June 21, 2018
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Conservation bond issue vitally important

By John Holyoke, BDN Staff

When Mainers head to the polls on Nov. 2, a number of high-profile races will capture their attention. Who will be the next governor? The next member of the U.S. House of Representatives? Their next local legislator?

All are important choices that folks should spend time considering.

But there’s more on the ballot, including one bond issue that’s vitally important to Mainers.

You’ll find it listed as Question 3. The official language asks if you want to approve “a $9,750,000 bond issue to invest in land conservation and working waterfront preservation and to preserve state parks to be matched by $9,750,000 in federal and other funds.”

Unofficially, the question asks if you want to give yourself, your children and your grandchildren a gift that will last forever.

And though times are tough and money is in short supply, that answer has to be yes.

Since its inception in 1987, the Land for Maine’s Future program has received money from the state’s residents in four bond issue votes. The bonds typically pass overwhelmingly. As a result, more than 200 projects have been completed in all 16 Maine counties. More than 500,000 acres have been conserved, guaranteeing public access for hiking and biking, fishing and hunting. Mountains, rivers, lakes, ponds and ocean shorelines have been purchased.

And no matter how bad the economy gets, now’s not the time to stop giving ourselves the precious gifts that the Land for Maine’s Future program makes possible.

Eliza Townsend, the commissioner of the Maine Department of Conservation, said that all Mainers benefit from the LMF land acquisitions. She also notes that it’s essential to remember how important public access is to a variety of activities.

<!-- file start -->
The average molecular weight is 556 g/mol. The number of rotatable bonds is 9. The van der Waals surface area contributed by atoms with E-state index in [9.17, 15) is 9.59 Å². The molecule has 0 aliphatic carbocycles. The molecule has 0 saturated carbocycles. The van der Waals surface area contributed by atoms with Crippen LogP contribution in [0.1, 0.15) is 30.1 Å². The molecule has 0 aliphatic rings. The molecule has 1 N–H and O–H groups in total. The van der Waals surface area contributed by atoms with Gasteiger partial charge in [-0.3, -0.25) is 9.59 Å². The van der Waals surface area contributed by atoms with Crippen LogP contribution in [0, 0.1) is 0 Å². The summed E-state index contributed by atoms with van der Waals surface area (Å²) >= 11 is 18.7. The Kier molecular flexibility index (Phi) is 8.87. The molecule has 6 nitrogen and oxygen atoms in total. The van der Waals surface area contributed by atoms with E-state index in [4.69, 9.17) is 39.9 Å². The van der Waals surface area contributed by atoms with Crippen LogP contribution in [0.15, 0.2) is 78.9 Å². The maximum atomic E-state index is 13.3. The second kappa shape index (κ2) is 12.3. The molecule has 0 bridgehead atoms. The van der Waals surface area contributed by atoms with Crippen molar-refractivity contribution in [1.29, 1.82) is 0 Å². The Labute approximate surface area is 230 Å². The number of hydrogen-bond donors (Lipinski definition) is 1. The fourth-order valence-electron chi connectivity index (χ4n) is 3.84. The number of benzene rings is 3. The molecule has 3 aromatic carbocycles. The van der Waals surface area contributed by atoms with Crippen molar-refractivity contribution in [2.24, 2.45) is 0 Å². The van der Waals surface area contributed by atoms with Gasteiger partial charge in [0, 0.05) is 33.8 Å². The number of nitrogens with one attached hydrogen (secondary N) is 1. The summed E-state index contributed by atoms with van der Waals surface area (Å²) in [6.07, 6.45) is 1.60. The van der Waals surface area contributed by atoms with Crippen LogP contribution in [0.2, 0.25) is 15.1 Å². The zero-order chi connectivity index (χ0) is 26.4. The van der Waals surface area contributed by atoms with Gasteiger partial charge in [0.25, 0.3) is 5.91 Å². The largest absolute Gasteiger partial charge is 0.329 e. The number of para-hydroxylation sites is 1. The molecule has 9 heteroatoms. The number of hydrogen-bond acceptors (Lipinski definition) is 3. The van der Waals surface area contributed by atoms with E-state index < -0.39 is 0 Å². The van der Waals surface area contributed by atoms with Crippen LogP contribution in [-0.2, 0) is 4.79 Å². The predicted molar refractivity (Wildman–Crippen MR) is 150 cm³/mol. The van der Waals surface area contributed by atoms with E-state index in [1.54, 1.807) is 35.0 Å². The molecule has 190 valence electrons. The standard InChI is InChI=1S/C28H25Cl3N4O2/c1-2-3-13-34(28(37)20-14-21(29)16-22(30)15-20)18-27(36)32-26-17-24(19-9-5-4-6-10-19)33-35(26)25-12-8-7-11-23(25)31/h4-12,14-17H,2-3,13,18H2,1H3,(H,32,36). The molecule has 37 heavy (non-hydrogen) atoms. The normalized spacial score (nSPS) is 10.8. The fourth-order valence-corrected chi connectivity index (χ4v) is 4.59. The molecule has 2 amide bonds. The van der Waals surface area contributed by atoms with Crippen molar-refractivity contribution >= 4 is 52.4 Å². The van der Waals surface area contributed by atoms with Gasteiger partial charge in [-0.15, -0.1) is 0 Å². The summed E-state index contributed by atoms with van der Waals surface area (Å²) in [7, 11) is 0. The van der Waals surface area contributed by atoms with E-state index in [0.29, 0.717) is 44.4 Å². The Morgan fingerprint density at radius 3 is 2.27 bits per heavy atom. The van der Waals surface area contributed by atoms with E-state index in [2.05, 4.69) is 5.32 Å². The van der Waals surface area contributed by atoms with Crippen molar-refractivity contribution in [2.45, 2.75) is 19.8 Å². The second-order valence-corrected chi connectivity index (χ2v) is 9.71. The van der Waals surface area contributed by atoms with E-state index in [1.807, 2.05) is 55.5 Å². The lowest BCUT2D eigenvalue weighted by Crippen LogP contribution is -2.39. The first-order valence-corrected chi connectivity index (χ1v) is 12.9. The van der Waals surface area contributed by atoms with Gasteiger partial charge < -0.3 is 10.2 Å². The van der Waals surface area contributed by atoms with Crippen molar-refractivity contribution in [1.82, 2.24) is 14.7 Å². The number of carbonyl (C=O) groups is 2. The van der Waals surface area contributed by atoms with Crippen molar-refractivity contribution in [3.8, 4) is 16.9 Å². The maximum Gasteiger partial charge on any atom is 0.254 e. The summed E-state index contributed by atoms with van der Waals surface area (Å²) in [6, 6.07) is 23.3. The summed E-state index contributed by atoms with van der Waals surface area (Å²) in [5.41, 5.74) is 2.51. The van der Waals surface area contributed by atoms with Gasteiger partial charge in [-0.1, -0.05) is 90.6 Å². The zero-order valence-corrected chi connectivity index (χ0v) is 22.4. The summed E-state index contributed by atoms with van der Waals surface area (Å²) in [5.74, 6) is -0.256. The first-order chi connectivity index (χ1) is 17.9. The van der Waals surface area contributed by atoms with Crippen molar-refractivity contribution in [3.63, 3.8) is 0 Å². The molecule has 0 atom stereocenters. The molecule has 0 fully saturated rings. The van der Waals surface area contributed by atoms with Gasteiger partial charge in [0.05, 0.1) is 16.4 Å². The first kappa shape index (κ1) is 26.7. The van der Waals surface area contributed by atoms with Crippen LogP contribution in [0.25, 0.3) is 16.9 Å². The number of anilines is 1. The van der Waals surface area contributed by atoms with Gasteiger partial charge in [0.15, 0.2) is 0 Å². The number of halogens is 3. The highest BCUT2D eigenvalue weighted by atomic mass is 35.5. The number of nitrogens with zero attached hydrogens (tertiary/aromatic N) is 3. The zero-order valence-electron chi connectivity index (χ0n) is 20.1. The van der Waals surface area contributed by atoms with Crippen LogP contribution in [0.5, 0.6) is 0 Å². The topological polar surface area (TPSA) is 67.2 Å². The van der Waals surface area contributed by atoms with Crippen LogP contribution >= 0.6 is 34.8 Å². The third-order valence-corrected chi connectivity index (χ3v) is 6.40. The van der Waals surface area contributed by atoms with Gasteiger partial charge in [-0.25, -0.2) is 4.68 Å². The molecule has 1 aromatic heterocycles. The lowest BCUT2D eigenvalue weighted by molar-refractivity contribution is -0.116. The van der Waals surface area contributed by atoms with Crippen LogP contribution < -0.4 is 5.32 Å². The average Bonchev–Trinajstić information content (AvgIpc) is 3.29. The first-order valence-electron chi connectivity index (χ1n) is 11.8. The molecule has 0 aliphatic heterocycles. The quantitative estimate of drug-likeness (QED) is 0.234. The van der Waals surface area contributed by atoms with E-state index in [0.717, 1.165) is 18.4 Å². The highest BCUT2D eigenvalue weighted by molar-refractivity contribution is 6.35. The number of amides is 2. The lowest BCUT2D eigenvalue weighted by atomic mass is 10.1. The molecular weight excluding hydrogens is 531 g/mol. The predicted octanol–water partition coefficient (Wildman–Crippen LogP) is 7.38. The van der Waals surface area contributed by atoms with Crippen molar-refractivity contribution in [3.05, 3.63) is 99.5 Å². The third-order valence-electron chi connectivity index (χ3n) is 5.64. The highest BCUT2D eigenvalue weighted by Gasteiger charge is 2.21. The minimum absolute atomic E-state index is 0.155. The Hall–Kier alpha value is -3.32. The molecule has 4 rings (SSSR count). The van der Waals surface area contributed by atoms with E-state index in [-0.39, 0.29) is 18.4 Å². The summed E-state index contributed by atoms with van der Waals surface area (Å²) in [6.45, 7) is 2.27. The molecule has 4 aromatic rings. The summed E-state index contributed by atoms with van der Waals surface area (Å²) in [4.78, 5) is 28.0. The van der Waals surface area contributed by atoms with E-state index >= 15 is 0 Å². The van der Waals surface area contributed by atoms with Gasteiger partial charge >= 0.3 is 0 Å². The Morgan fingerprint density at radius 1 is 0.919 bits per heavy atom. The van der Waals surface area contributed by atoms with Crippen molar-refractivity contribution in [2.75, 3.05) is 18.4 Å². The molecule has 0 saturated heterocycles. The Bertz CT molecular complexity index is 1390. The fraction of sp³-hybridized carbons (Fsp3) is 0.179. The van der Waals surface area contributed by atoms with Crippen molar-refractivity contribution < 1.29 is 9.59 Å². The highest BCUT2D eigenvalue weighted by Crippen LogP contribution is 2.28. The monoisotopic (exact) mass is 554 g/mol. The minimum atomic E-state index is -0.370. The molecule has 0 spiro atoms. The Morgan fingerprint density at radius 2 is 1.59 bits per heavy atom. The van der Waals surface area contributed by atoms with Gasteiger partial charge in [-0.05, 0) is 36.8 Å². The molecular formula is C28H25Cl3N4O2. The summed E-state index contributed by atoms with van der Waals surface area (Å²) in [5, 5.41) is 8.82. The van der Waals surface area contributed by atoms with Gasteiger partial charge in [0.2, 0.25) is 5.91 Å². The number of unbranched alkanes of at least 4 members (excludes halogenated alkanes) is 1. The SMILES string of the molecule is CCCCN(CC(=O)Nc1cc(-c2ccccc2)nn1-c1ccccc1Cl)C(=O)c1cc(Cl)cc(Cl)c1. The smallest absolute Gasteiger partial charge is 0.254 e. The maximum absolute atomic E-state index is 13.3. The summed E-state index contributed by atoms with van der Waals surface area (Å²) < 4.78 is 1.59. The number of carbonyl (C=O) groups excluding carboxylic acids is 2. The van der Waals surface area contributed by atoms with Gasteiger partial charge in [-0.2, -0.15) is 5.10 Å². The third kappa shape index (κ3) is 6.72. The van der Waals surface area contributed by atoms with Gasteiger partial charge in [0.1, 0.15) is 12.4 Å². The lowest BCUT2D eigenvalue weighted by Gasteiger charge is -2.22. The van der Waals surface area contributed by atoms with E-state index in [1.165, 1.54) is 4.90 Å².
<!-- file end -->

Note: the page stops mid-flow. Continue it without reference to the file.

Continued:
“Where would we be if people didn’t have a place to go hunt? And are we willing to take the risk that there could be a Maine in the future that there isn’t a place to hunt?” Townsend asked.

Mainers have long recreated on the land of other landowners — often large timber or paper companies — but that’s not the case in many other states. Forgetting that our access to land is often dependent on the wishes of benevolent landowners could be costly, Townsend said.

“We’ve had it pretty good for a long, long time. But it would be a mistake to assume that that situation is going to continue forever,” Townsend said. “Where once there were six paper companies [that owned vast tracts of the state], there are now hundreds of landowners. Some of whom still have that philosophy of open access, and some of whom don’t. And we just don’t know what that future will be.”

Included in Question 3 is a provision by which Maine’s state parks would receive $500,000 for maintenance and upkeep. Matching funds could push that total to as much as $1 million.

Will Harris, director of the Maine Bureau of Parks and Lands, said a 2007 bond issue helped his staff spruce up some of the campgrounds and improve water and sewer systems and other infrastructure, but more money is needed.

“[In 2007] we had about $40 million worth of need in front of us, so this is just to keep up with things,” said Harris, who pointed out that state parks enjoyed an 11 percent increase in attendance this year, the 75th anniversary of the state park system.

The fact that LMF bonds have historically fared well is encouraging. But Townsend knows that different political winds seem to be blowing this year, and said that taking the passage of Question 3 for granted would be foolhardy.

The economy is struggling. Families are struggling. And voters could view bond issues with a more critical eye than they have in the past.

“It’s an odd year. Everything’s hard to predict,” Townsend said. “I want to stress that there’s an economic connection to this work. This isn’t just for fun. It’s about maintaining the Maine that we have known and loved, and ensuring that it will be here for future generations. And that includes access for recreation, for hunting, for fishing, for traditional activities, as well as for snowmobiling, which is a lifeblood economic infusion in many parts of northern Maine.”

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